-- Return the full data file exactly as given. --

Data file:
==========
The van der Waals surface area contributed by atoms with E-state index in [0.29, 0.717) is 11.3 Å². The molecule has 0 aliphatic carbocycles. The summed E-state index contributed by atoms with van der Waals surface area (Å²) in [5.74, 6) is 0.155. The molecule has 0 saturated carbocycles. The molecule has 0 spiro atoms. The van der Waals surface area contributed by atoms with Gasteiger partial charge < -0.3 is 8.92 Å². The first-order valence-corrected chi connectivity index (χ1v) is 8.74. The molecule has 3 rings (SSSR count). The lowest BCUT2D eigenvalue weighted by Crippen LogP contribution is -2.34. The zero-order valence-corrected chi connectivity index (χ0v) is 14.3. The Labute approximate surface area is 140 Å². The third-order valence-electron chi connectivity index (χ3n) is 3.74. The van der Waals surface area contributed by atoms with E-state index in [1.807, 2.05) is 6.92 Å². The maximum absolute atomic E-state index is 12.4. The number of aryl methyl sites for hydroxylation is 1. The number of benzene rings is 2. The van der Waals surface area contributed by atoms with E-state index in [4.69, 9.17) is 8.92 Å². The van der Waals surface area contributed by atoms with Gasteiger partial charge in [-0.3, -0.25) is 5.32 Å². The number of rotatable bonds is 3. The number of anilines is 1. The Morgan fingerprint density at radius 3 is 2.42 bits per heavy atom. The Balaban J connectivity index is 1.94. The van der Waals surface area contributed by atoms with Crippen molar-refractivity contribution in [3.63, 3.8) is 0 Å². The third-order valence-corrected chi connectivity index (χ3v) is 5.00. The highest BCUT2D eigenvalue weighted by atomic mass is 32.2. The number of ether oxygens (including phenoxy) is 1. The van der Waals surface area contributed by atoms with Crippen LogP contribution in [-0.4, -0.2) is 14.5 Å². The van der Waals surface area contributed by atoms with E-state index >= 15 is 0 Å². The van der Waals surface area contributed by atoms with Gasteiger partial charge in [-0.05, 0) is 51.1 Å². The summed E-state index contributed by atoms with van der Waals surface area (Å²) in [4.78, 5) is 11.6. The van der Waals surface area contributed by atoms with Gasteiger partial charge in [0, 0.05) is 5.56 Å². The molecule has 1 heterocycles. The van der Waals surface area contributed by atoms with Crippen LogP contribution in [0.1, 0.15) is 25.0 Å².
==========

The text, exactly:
The van der Waals surface area contributed by atoms with E-state index in [0.29, 0.717) is 11.3 Å². The molecule has 0 aliphatic carbocycles. The summed E-state index contributed by atoms with van der Waals surface area (Å²) in [5.74, 6) is 0.155. The molecule has 0 saturated carbocycles. The molecule has 0 spiro atoms. The van der Waals surface area contributed by atoms with Gasteiger partial charge < -0.3 is 8.92 Å². The first-order valence-corrected chi connectivity index (χ1v) is 8.74. The molecule has 3 rings (SSSR count). The lowest BCUT2D eigenvalue weighted by Crippen LogP contribution is -2.34. The zero-order valence-corrected chi connectivity index (χ0v) is 14.3. The Labute approximate surface area is 140 Å². The third-order valence-electron chi connectivity index (χ3n) is 3.74. The van der Waals surface area contributed by atoms with E-state index in [1.807, 2.05) is 6.92 Å². The maximum absolute atomic E-state index is 12.4. The number of aryl methyl sites for hydroxylation is 1. The number of benzene rings is 2. The van der Waals surface area contributed by atoms with E-state index in [4.69, 9.17) is 8.92 Å². The van der Waals surface area contributed by atoms with Gasteiger partial charge in [-0.3, -0.25) is 5.32 Å². The number of rotatable bonds is 3. The number of anilines is 1. The Morgan fingerprint density at radius 3 is 2.42 bits per heavy atom. The Balaban J connectivity index is 1.94. The van der Waals surface area contributed by atoms with Crippen molar-refractivity contribution in [3.63, 3.8) is 0 Å². The third-order valence-corrected chi connectivity index (χ3v) is 5.00. The highest BCUT2D eigenvalue weighted by atomic mass is 32.2. The number of ether oxygens (including phenoxy) is 1. The van der Waals surface area contributed by atoms with Crippen LogP contribution in [-0.4, -0.2) is 14.5 Å². The van der Waals surface area contributed by atoms with E-state index >= 15 is 0 Å². The van der Waals surface area contributed by atoms with Gasteiger partial charge in [-0.05, 0) is 51.1 Å². The summed E-state index contributed by atoms with van der Waals surface area (Å²) in [4.78, 5) is 11.6. The van der Waals surface area contributed by atoms with Gasteiger partial charge in [0, 0.05) is 5.56 Å². The molecule has 1 heterocycles. The van der Waals surface area contributed by atoms with Crippen LogP contribution in [0.1, 0.15) is 25.0 Å².